By Wayne Goforth
Each year, Freed-Hardeman hosts a forum for the discussion of “a topic on which there is tension in the brotherhood” (from 1990 flyer). This year, due in part to the impetus of the “new hermeneutics,” the hottest topic among the institutionals is that of the woman’s work in the church. The question under consideration at this year’s forum was: “Are the biblical prohibitions (for the public use of women in the church, AWG) only cultural ones?” Two men were on either side of the question, each giving his apologies. The two affirming the prohibitions to have been cultural were Bob Randolph and Lynn Mitchell, both of whom are at the more liberal end of the institutional spectrum. The two denying the cultural question were from the more conservative end of the same spectrum, being Ralph Gilmore and Don McWhorter. Randolph preaches in Brookline, Massachusetts as well as working with the Institute of Technology there. Mitchell serves as an elder with the Bering Drive church in Houston, Texas (where Ed Fudge has also served as an elder in a rotation system) and works as Scholar of Religion at the University of Houston. McWhorter preaches in Fayette, Alabama, while Gilmore is a teacher at Freed-Hardeman and preaches for the Campbell Street church in Jackson, Tennessee. Ira Rice, Garland Elkins and Paul Kidwell were among those in the audience, which seemed to have an overall more conservative view of this question.
Randolph’s position was that Scripture can mean practically anything that culture determines, saying that the “church has always listened to culture.” He cited as examples the eating of meats and the practice of wearing an artificial covering. His view was that women in every age have been allowed to do in the church as much as culture would permit them to do everywhere else. His unprovable example was that the Corinthian women were allowed to preach before a public assembly of men and women as long as they recognized their submission and showed it by the wearing of the veil, and that 1 Corinthians 14:34 only prevented women from learning and teaching in a “shameful way.” Randolph, in the question and answer period, even went as far as to say there were female apostles in the New Testament, giving Romans 16:7 as his “proof-text” along with, of course, Phebe as a deaconess in Romans 16:1. He likewise stated he had no problems with female elders, since it was obvious he believed that elders were simply older Christians we look to for guidance. He rather met himself coming and going on various occasions during his speeches. On the one hand he stated that Jesus was radical in his day and went against the culture of his society by eating with publicans and talking to a Samaritan woman, and therefore the church should also break out of the prejudiced image of women we have learned from the world by allowing them to preach and serve publicly. On the other hand, he stated that Paul was very concerned with not offending social customs and culture at Corinth, adapting his message to it. Which is it to be? Adapt culture or defy it? He thus had Paul and Jesus preaching different gospels. He said there are many questions we have never considered, such as: If women can read in Bible classes, why not from the pulpit? And, if women are to serve, why not let them serve the Lord’s supper?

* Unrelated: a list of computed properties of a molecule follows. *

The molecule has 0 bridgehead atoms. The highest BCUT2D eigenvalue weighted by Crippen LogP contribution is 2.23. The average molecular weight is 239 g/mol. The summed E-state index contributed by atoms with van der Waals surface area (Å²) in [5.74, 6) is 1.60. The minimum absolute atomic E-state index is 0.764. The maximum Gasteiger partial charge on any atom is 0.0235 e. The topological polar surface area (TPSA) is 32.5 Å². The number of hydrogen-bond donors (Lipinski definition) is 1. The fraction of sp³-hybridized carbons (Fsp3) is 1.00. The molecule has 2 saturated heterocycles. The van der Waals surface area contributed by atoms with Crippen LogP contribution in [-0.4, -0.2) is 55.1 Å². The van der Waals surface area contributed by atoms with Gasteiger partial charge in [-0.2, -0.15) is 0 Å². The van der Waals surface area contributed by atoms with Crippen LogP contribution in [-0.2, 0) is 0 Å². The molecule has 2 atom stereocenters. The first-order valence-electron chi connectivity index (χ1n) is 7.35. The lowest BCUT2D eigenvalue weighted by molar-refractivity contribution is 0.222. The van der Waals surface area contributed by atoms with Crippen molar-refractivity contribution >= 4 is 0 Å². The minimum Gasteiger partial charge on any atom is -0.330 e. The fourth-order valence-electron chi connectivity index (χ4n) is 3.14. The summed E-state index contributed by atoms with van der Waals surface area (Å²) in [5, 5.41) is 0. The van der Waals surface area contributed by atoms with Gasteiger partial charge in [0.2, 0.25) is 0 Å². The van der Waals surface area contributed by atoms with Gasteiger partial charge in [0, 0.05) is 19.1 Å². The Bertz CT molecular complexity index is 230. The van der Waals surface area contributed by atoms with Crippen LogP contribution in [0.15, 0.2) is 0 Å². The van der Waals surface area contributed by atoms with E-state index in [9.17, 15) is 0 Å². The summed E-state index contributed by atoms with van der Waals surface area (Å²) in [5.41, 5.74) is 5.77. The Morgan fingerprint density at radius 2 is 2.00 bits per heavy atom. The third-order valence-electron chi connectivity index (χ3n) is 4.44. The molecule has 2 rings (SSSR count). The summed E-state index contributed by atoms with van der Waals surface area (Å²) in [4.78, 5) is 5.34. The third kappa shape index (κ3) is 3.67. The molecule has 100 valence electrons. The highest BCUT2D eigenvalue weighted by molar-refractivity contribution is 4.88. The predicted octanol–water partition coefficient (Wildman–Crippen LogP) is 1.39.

Mitchell, on the other hand, was not willing to go as far as Randolph. His position was that of hermeneutical agnosticism, saying we cannot know for certain either way, and we must trust the grace of God more. As Gilmore pointed out, “No wonder Mitchell agreed to come since he presupposes such.” Mitchell stated that the Bible does not supply us with enough information on this, and no one is infallible enough to supply it for us, thus we cannot know for sure. Both Mitchell and Randolph continually appealed to the new hermeneutics claim that “we can know what it meant then, but it is different to ask what it means now,” and argued that Bible questions are not just a matter of “splitting Greek participles.” They denied knowing what was meant by the “new hermeneutics,” but used new hermeneutic arguments and quoted new hermeneutic writers. Hence, if one walks like a duck, talks like a duck, and hangs around with ducks, excuse me for saying he must be a duck! Likewise did they equate the veil of 1 Corinthians 11 with the “silence” of 1 Corinthians 14, observing that if one gives up the symbol of submission, they may in the same way give up submission itself. Neither was willing to make this a test of fellowship saying that “God has specified what is a matter of salvation” and that unless you are “willing to posthumously disfellowship everyone who has believed differently on this, you better not bring a rift with those who are alive on it.” Mitchell concluded with an ominous prophecy that “this will split churches of Christ wide open,” and that perhaps “no family will be spared from the pain.” With men like this forcing it in, it may well be true. But, who will be causing the split? Those who oppose it or those who bring it in? He who drives the wedge splits the log!
To hear brethren Gilmore and McWhorter, one would almost have thought they were hearing men who would surely be opposed to the church support of human institutions and church sponsored recreation, for the arguments they used on Randolph and Mitchell would certainly apply to these unscriptural practices as well. But, as is always the case, the “legs of the lame are not equal.” McWhorter stated correctly that Paul uses the word “pattern,” and that if we recognized there was a pattern for these things, “we would settle this in about five minutes.” He observed that the passages of 1 Corinthians 14, and of 1 Timothy 2 were both against the culture of his day, for the Romans and those in Asia Minor made no distinction between the sexes, according to Ramsey. It was also against the culture of the day, for Paul said “women are to learn in silence” (1 Tim. 2:11), yet, women were not permitted by the rabbis to study Scripture. The Talmud stated “better that the Torah should be burned than given to a woman.” The fact is, the passages are not cultural, but instead are tied to God’s “normative law of -creation.” Each time Paul mentions submission, it is the order of creation he states as the reason (1 Cor. 11:3 and 1 Tim. 2:12-14).